Promoting equal opportunity in the workplace has to be a formal and documented initiative. You need to have an equal opportunities policy written down, so that your organisation has rules and procedures to follow.
An equal opportunities policy is a statement of commitment to achieving and maintaining fairness and fair working practices in the workplace. It also commits to eliminating unlawful discrimination, with concrete measures put in place to prevent and address direct and indirect discrimination, harassment, bullying, and victimisation.
The policy provides transparency in your processes and holds you accountable for dealing with workplace discrimination.
The policy needs to cover all aspects of employment, including but not limited to:
- Pay and benefits
- Terms and conditions of employment
- Requests for flexible working
Although there is no legal requirement to have a written equal opportunities policy, it is best practice to have one anyway to ensure your organisation remains in compliance with the law. Formal processes provide direction in dealing with such issues, which you can then use as evidence that you have taken all the necessary steps should you face employee tribunal claims of discrimination.
How to promote equality, diversity, and inclusion in the workplace
Making your workplace better for equality, diversity, and inclusion doesn’t end with words on paper for your equal opportunities policy. Here are practical actions you can do to promote fairness and address discrimination at work.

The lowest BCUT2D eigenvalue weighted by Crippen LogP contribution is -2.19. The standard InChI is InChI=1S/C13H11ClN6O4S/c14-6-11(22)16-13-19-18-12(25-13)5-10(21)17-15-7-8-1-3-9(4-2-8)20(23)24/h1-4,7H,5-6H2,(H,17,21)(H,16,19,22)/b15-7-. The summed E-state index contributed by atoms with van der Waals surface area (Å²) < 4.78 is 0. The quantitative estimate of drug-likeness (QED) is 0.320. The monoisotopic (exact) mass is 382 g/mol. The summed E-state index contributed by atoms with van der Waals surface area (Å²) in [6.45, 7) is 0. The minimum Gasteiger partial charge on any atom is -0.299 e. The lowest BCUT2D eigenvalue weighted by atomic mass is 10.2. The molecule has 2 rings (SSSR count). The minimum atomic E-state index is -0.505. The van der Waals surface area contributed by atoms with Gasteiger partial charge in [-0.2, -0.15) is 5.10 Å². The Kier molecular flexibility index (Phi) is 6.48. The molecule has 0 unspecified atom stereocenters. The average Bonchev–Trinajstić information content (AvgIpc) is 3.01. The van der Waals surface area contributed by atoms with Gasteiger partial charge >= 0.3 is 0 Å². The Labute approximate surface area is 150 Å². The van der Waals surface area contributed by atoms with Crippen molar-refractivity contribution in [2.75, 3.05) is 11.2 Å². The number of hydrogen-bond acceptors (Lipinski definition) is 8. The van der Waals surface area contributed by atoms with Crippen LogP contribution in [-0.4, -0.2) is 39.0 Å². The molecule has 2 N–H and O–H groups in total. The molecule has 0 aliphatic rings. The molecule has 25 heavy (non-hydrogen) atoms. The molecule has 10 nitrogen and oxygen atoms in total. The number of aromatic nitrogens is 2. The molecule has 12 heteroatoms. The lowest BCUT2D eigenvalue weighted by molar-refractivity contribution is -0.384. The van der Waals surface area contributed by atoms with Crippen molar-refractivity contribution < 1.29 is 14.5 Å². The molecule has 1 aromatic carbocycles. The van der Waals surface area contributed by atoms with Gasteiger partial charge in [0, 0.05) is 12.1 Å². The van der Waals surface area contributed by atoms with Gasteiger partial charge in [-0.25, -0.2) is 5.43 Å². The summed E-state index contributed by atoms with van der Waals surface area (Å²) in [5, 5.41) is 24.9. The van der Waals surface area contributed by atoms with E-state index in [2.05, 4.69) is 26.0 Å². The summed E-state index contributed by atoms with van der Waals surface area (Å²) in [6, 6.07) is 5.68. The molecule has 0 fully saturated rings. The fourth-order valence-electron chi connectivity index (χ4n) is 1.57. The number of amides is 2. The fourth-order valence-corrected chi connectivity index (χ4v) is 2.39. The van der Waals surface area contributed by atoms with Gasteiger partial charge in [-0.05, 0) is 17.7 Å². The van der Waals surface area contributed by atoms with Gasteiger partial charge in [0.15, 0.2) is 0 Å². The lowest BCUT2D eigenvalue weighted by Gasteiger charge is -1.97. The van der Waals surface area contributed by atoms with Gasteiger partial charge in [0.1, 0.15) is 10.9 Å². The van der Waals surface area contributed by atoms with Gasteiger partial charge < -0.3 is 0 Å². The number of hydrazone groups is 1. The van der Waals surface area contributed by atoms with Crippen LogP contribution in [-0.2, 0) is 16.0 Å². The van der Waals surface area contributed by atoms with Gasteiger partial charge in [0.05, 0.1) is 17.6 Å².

Establish pay equity
There is no other metric of fair treatment in the workplace more immediately apparent than what people are getting paid. Women in the UK are paid 14.9% less than men. Non-UK born ethnic minorities suffer a 10.4% pay penalty, while UK-born ethnic minorities suffer a 4.1% pay penalty. Use analytics to see if employees with the same roles and responsibilities are paid equally.
Homogeneity at work can calcify pre-conceived notions of people and limit perspectives on problem-solving. By mixing teams of people from different backgrounds, you open up new avenues of creativity. The insight and lived experiences of women, people of colour, LGBTQIA+ people, and other marginalised groups are valuable in achieving workplace equality and also help reach new audiences for your business.
You cannot claim to have an equal, diverse, and inclusive workplace when you do not listen to marginalised voices bring up their concerns and criticisms. Be ready to collect feedback on your equal opportunities policy and other processes relevant to issues of discrimination. Anonymous surveys can be useful to protect marginalised voices while getting valuable feedback.
Track and assess progress
The road to equality, diversity, and inclusion at work is a long and hard one. Discrimination is a systemic problem that is deeply rooted in social ills, and addressing it requires vigilant tracking and honest assessments of your equal opportunities policy and its measures over long periods. Make sure to include people from the marginalised groups in the process, as they are the most impacted by such issues and thus have the most relevant opinion on the matter.
Create equal opportunities in your workplace
The social justice case for equal opportunities at work, where everyone is treated fairly, serves as a strong moral foundation for the benefits of having an equal, diverse, and inclusive workplace that facilitates creativity and boosts business. Find greater success for your company when you ensure workers are acknowledged, respected, and rewarded no matter their background.
Considering the sensitivity of the subject, approaching equality, diversity, and inclusion in the workplace requires rigorous review that only professional HR advice can provide. Contact the HR Dept today for expert HR assistance on the matter.